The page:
20 March 2020

Why the Coronavirus Hit Italy So Hard
Article highlighting the latest findings by researchers at the Leverhulme Centre for Demographic Science, underlining the important role of demography in the coronavirus pandemic, particularly how the age structure of a population may help explain differences in fatality rates across countries and in how transmission unfolds.
17 March 2020

Will people do as they are told?
Kate Orkin, Senior Research Fellow in Behavioural Economics at the Blavatnik School of Government, explores what behavioural science can tell us about whether people comply with non-compulsory measures.
17 March 2020

The EU’s Digital Response to #COVID19
Ilan Manor, DPhil candidate in the Department of Internationl Development, analyses the EU's digital response to #COVID19, and how social media can serve diplomacy and benefit international collaboration.
17 March 2020

COVID–19 has intensified concerns about misinformation. Here's what our past research says about these issues.
Dr J. Scott Brennen and Professor Rasmus Kleis Nielsen of the Reuters Institute for the Study of Journalism explore how people navigate information (and misinformation) in a crisis like the current COVID-19 pandemic, and what role journalism and news can play.
17 March 2020

BBC World Service, The Newsroom 
Economists at Oxford University have found an increase in online searches associated with coronavirus and economic recession as well as an increase in misinformation about the current outbreak online. (02:27)
15 March 2020

BBC Radio 4, Today
Peter Drobac of Oxford’s Saïd Business School comments on the UK’s approach to tackling the spread of coronavirus. (07:09)
13 March 2020

School closures could wipe 3% from UK GDP, ministers warned (The Guardian) 
Simon Wren-Lewis, Emeritus Professor of Economics, argues that there is "no reason why the economy cannot bounce back to full strength once the pandemic is over."
13 March 2020

Coronavirus: why the US is in a mess, and how to fix it (The Conversation)
Dr Peter Drobac, Director of the Skoll Centre for Social Entrepreneurship, explores what has 'gone wrong' in the US.
13 March 2020

Beyond 100 Days series (BBC News 24)
Kate Orkin, Senior Research Fellow in Behavioural Economics at the Blavatnik School of Government, on changing social norms and managing messaging and language about doing the 'right thing' in society. (50:05)
13 March 2020

Just how bad could a coronvirus recession get? (New York Times)
Professor Ian Goldin from the Oxford Martin School pens an opinion piece on the ways to avert a major global economic meltdown caused by coronavirus.
12 March 2020

From chain reaction to grid reaction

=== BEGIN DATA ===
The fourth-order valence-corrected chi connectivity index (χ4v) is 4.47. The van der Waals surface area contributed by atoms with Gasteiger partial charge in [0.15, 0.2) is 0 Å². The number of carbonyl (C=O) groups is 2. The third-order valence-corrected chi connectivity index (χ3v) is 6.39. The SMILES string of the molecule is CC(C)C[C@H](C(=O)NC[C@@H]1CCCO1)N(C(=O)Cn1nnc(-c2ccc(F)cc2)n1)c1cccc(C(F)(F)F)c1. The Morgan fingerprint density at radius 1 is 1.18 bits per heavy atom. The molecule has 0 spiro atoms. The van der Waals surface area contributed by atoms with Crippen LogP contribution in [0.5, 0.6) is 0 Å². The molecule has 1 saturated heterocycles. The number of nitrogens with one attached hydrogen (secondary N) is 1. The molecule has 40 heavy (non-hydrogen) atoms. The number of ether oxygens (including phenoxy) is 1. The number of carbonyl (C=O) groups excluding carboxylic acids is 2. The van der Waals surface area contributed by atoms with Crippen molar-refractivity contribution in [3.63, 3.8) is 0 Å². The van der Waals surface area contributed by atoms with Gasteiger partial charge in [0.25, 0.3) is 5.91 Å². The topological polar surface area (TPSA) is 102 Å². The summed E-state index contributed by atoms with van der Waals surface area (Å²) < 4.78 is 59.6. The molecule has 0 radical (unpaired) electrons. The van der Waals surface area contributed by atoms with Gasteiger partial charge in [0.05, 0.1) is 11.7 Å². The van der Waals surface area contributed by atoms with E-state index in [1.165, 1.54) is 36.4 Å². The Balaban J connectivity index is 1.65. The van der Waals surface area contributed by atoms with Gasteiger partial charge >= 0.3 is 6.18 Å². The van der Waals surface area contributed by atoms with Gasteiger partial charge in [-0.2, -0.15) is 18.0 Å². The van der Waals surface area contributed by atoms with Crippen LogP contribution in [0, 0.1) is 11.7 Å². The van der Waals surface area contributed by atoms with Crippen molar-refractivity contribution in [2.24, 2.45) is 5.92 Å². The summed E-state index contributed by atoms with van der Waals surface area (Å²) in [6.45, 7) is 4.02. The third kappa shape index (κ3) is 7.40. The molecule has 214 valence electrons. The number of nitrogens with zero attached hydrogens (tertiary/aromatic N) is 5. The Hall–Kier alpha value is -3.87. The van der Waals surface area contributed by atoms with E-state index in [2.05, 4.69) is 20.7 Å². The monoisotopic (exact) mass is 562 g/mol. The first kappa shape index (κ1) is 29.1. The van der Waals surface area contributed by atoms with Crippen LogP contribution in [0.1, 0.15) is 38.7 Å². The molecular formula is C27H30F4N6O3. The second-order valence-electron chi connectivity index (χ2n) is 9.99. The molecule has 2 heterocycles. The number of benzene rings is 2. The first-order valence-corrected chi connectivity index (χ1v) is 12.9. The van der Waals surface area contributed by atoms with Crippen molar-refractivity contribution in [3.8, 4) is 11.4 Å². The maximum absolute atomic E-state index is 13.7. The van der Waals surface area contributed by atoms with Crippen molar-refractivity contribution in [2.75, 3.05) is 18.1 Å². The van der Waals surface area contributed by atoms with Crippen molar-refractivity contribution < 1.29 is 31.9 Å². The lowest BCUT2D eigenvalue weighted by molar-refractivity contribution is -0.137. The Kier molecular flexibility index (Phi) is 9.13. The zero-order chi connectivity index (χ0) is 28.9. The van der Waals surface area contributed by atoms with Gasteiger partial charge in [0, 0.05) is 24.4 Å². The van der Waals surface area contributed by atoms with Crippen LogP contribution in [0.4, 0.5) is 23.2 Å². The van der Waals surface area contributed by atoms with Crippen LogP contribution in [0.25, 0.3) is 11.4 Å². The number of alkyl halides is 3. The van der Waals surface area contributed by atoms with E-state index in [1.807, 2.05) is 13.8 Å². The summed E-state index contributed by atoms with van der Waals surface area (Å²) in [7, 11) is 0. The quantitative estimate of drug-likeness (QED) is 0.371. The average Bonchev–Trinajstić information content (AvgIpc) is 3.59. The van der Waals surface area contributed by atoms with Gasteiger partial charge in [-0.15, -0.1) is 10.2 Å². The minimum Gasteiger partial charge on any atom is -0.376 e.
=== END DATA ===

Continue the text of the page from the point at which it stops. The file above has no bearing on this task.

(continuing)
Biao Xiang, Professor of Social Anthropology at the Centre of Migration, Policy, and Society, explores the effects of coronavirus on the Chinese population and economy through the lens of mobility and migration.
12 March 2020

Complete shutdown of UK universities due to Covid-19 'impossible'
Simon Marginson, Professor of Higher Education, comments that the volume of people in universities represents a real challenge to containment.
11 March 2020

Coronavirus confusion (The Guardian)
Dr Peter Drobac, Director of the Skoll Centre for Social Entrepreneurship, has been interviewed on BBC News and BBC World News, with his interviews quoted in The Guardian. Dr Drobac has suggested that social distancing measures are most effective before a surge in cases.
10 March 2020

Don't let coronavirus tip society into panic, say psychologists (The Guardian)
Zhibo Qiu, doctoral candidate at Saïd Business School, discusses the need for authorities to consider how anxiety influences herd-behaviour in times of crisis. 
6 March 2020

Today programme
Ngaire Woods, Dean of the Blavatnik School of Government, discusses how the novel coronavirus is going to affect the economy and what actions the government should take. (01:51:05) 
4 March 2020

Beyond 100 Days series (BBC News 24) 
Kate Orkin, Senior Research Fellow in Behavioural Economics at the Blavatnik School of Government, talks about public adherence to health advice during events like the current coronavirus outbreak (34:30)
3 March 2020

The impact of coronavirus on the Chinese economy
Interview with Professor Xiaolan Fu, Department of International Development.
3 March 2020

The hunt for a coronavirus cure is showing how science can change for the better (The Conversation)
Xin Xu, ESRC Postdoctoral Research Fellow at the Department of Education, discusses the importance of open science to tackling the world's challenges.
24 February 2020

The politics of the coronavirus outbreak (
Dr Swee Keng Khor, MPP student at the Blavatnik School of Government, on why outbreaks are common in Asia, and the political choices governments can make to reduce risk of infectious diseases.
24 January 2020

Coronavirus: why hygiene fears strike at the heart of modern China
Rana Mitter, Professor of the History and Politics of Modern China, reflects on China’s hygiene fixation and how coronavirus is exposing a problem with China’s modernising.
9 February 2020


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How Oxford Medical Sciences is fighting coronavirus